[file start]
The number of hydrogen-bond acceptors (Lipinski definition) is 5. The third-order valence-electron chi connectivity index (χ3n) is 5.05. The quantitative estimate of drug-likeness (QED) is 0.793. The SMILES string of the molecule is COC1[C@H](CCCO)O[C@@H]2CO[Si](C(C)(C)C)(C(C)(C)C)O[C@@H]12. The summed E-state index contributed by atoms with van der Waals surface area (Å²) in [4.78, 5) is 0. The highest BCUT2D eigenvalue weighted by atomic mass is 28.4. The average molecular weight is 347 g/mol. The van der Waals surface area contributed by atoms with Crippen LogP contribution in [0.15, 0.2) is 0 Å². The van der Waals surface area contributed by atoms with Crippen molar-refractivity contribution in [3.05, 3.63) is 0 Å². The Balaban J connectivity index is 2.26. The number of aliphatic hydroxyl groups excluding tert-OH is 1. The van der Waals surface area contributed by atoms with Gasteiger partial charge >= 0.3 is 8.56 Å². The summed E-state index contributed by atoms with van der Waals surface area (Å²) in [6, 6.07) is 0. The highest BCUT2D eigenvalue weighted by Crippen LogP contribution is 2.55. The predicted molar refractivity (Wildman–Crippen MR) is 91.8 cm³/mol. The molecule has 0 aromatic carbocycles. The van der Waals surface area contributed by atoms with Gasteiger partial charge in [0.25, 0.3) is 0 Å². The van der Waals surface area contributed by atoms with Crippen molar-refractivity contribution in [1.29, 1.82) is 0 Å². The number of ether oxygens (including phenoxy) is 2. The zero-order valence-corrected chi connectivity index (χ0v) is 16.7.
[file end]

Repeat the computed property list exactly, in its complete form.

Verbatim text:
The number of hydrogen-bond acceptors (Lipinski definition) is 5. The third-order valence-electron chi connectivity index (χ3n) is 5.05. The quantitative estimate of drug-likeness (QED) is 0.793. The SMILES string of the molecule is COC1[C@H](CCCO)O[C@@H]2CO[Si](C(C)(C)C)(C(C)(C)C)O[C@@H]12. The summed E-state index contributed by atoms with van der Waals surface area (Å²) in [4.78, 5) is 0. The highest BCUT2D eigenvalue weighted by atomic mass is 28.4. The average molecular weight is 347 g/mol. The van der Waals surface area contributed by atoms with Crippen LogP contribution in [0.15, 0.2) is 0 Å². The van der Waals surface area contributed by atoms with Crippen molar-refractivity contribution in [3.05, 3.63) is 0 Å². The Balaban J connectivity index is 2.26. The number of aliphatic hydroxyl groups excluding tert-OH is 1. The van der Waals surface area contributed by atoms with Gasteiger partial charge >= 0.3 is 8.56 Å². The summed E-state index contributed by atoms with van der Waals surface area (Å²) in [6, 6.07) is 0. The highest BCUT2D eigenvalue weighted by Crippen LogP contribution is 2.55. The predicted molar refractivity (Wildman–Crippen MR) is 91.8 cm³/mol. The molecule has 0 aromatic carbocycles. The van der Waals surface area contributed by atoms with Gasteiger partial charge in [0.25, 0.3) is 0 Å². The van der Waals surface area contributed by atoms with Crippen molar-refractivity contribution in [1.29, 1.82) is 0 Å². The number of ether oxygens (including phenoxy) is 2. The zero-order valence-corrected chi connectivity index (χ0v) is 16.7.